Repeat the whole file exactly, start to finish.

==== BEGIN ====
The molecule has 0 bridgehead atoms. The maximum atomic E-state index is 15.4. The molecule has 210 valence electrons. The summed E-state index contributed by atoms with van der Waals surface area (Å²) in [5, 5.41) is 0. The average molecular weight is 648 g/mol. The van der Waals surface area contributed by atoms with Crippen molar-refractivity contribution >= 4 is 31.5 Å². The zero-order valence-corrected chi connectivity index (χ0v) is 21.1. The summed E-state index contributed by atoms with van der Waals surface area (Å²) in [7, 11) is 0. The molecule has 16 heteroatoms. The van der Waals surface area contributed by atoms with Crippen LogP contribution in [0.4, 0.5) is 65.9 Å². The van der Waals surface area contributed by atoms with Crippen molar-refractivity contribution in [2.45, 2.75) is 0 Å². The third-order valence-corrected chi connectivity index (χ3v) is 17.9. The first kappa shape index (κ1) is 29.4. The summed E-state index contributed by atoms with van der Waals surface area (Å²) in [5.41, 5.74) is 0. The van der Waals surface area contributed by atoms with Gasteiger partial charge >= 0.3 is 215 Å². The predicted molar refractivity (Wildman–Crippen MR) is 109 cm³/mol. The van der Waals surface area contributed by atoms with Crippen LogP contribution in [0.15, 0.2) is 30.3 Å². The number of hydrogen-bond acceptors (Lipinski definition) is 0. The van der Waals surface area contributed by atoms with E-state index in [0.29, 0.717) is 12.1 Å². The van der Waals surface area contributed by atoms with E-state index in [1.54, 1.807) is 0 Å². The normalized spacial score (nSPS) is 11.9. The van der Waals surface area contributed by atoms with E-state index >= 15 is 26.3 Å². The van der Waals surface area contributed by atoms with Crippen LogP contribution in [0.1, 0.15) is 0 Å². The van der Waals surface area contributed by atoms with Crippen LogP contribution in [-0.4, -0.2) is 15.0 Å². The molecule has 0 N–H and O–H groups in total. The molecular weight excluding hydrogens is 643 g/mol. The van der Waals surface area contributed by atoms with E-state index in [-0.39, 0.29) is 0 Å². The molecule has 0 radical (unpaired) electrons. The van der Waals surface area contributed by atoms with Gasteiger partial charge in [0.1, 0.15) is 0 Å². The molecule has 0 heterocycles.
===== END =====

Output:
The molecule has 0 bridgehead atoms. The maximum atomic E-state index is 15.4. The molecule has 210 valence electrons. The summed E-state index contributed by atoms with van der Waals surface area (Å²) in [5, 5.41) is 0. The average molecular weight is 648 g/mol. The van der Waals surface area contributed by atoms with Crippen molar-refractivity contribution >= 4 is 31.5 Å². The zero-order valence-corrected chi connectivity index (χ0v) is 21.1. The summed E-state index contributed by atoms with van der Waals surface area (Å²) in [7, 11) is 0. The molecule has 16 heteroatoms. The van der Waals surface area contributed by atoms with Crippen LogP contribution in [0.4, 0.5) is 65.9 Å². The van der Waals surface area contributed by atoms with Crippen molar-refractivity contribution in [2.45, 2.75) is 0 Å². The third-order valence-corrected chi connectivity index (χ3v) is 17.9. The first kappa shape index (κ1) is 29.4. The summed E-state index contributed by atoms with van der Waals surface area (Å²) in [5.41, 5.74) is 0. The van der Waals surface area contributed by atoms with Gasteiger partial charge >= 0.3 is 215 Å². The predicted molar refractivity (Wildman–Crippen MR) is 109 cm³/mol. The van der Waals surface area contributed by atoms with Crippen LogP contribution in [0.15, 0.2) is 30.3 Å². The number of hydrogen-bond acceptors (Lipinski definition) is 0. The van der Waals surface area contributed by atoms with E-state index in [0.29, 0.717) is 12.1 Å². The van der Waals surface area contributed by atoms with E-state index in [1.54, 1.807) is 0 Å². The normalized spacial score (nSPS) is 11.9. The van der Waals surface area contributed by atoms with E-state index >= 15 is 26.3 Å². The van der Waals surface area contributed by atoms with Crippen LogP contribution in [0.1, 0.15) is 0 Å². The van der Waals surface area contributed by atoms with Crippen LogP contribution in [-0.4, -0.2) is 15.0 Å². The molecule has 0 N–H and O–H groups in total. The molecular weight excluding hydrogens is 643 g/mol. The van der Waals surface area contributed by atoms with E-state index in [-0.39, 0.29) is 0 Å². The molecule has 0 radical (unpaired) electrons. The van der Waals surface area contributed by atoms with Gasteiger partial charge in [0.1, 0.15) is 0 Å². The molecule has 0 heterocycles.